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MUSCULOSKELETAL RADIOLOGY Table of Contents   
Year : 2000  |  Volume : 10  |  Issue : 4  |  Page : 229-231
Quantitative ultrasound as a tool for assessment of bone status: An initial experience


Mandakini Imaging Centre, Pancholi Hops Building, Mumbai - 400 077, India

Correspondence Address:
Anand L Parihar
Mandakini Imaging Centre, Pancholi Hops Building, 90 Feet Road, Ghatkopar (E) Mumbai - 400 077
India
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Source of Support: None, Conflict of Interest: None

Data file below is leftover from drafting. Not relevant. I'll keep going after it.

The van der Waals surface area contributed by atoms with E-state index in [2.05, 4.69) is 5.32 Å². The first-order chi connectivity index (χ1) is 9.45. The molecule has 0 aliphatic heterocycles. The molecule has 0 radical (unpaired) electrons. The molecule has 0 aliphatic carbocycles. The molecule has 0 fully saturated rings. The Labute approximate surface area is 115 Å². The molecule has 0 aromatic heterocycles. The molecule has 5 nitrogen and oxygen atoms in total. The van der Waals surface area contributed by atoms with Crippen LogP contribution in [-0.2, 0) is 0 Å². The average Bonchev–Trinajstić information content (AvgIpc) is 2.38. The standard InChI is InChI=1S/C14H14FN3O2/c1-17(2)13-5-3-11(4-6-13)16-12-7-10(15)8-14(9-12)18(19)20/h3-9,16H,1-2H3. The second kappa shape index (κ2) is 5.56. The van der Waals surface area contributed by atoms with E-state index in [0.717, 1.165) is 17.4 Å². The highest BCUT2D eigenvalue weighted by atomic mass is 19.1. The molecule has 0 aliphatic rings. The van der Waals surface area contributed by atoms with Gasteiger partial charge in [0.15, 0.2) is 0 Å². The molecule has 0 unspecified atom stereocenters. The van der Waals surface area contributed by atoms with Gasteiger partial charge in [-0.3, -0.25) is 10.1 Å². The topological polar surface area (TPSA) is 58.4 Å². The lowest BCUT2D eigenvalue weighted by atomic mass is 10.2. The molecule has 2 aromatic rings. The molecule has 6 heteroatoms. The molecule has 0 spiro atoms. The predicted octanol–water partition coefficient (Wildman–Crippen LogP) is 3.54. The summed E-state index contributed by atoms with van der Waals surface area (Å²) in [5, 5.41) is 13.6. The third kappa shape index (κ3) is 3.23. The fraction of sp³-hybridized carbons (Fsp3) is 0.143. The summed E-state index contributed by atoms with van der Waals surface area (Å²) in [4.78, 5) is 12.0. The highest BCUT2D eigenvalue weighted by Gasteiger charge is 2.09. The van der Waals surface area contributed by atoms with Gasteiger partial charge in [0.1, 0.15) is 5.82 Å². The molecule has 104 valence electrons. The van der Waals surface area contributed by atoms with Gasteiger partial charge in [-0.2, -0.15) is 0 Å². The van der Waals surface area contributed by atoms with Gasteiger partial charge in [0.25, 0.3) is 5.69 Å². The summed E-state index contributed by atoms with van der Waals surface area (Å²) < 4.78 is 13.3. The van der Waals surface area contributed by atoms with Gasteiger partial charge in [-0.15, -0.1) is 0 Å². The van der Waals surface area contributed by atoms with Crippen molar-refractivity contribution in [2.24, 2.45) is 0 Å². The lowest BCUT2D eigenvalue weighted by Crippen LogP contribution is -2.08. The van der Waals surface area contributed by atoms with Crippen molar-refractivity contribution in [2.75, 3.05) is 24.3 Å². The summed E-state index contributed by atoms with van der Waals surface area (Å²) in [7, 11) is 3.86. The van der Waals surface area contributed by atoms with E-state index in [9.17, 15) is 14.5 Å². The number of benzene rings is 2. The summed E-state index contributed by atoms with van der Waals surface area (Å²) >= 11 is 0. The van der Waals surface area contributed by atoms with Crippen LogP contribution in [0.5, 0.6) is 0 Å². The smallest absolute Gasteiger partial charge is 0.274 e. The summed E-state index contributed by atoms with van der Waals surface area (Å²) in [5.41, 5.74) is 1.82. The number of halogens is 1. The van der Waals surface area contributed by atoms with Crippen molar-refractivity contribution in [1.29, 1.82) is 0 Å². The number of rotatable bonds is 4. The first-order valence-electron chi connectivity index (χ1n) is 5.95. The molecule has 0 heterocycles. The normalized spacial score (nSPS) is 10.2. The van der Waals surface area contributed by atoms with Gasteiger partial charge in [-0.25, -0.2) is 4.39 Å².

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Objectives: To determine the incidence of osteopenia and osteoporosis in the general population using broadband ultrasound bone densitometer. Material and Methods: Heel bone mineral densitometry was performed in 1713 patients with the help of a broadband ultrasond bone densitometer. The broadband ultrasound attenuation (BUA) and ultrasonic speed of sound (SOS) of the calcaneus were measured to obtain quantitative ultrasound index (QUI), bone mineral density (BMD), T-score and Z-score. Fracture risk was also estimated. Results: Out of the 1713 patients, 685 (39.9%) were found to have osteopenia and 190 (11%) had osteoporosis. The incidence of osteopenia and osteoporosis in women (41.6% and 14.2% respectively) was found to be higher than the values in men (37.1% and 5.5 % respectively). The incidence of osteopenia in the 31-39 years age group was found to be comparable in men and women (30.1% and 26.4% respectively). However, after the age of 40, the incidence of osteopenia and osteoporosis in women rose rapidly and was higher than that in men. Discussion: Bone formation is at it's peak in the mid 20's and continues till the age of 30-35 years after which the bone resorption gradually becomes faster than the formation of new bone. Bone density at any age would depend on peak bone density and the subsequent rate of bone loss. It is therefore important to determine the BMD in this age group to prevent osteoporosis and related complications later. Similarly it is important to subject women to assessment of BMD routinely after the age of 40 years as they are definitely at a higher risk of developing osteoporosis with advancing age.


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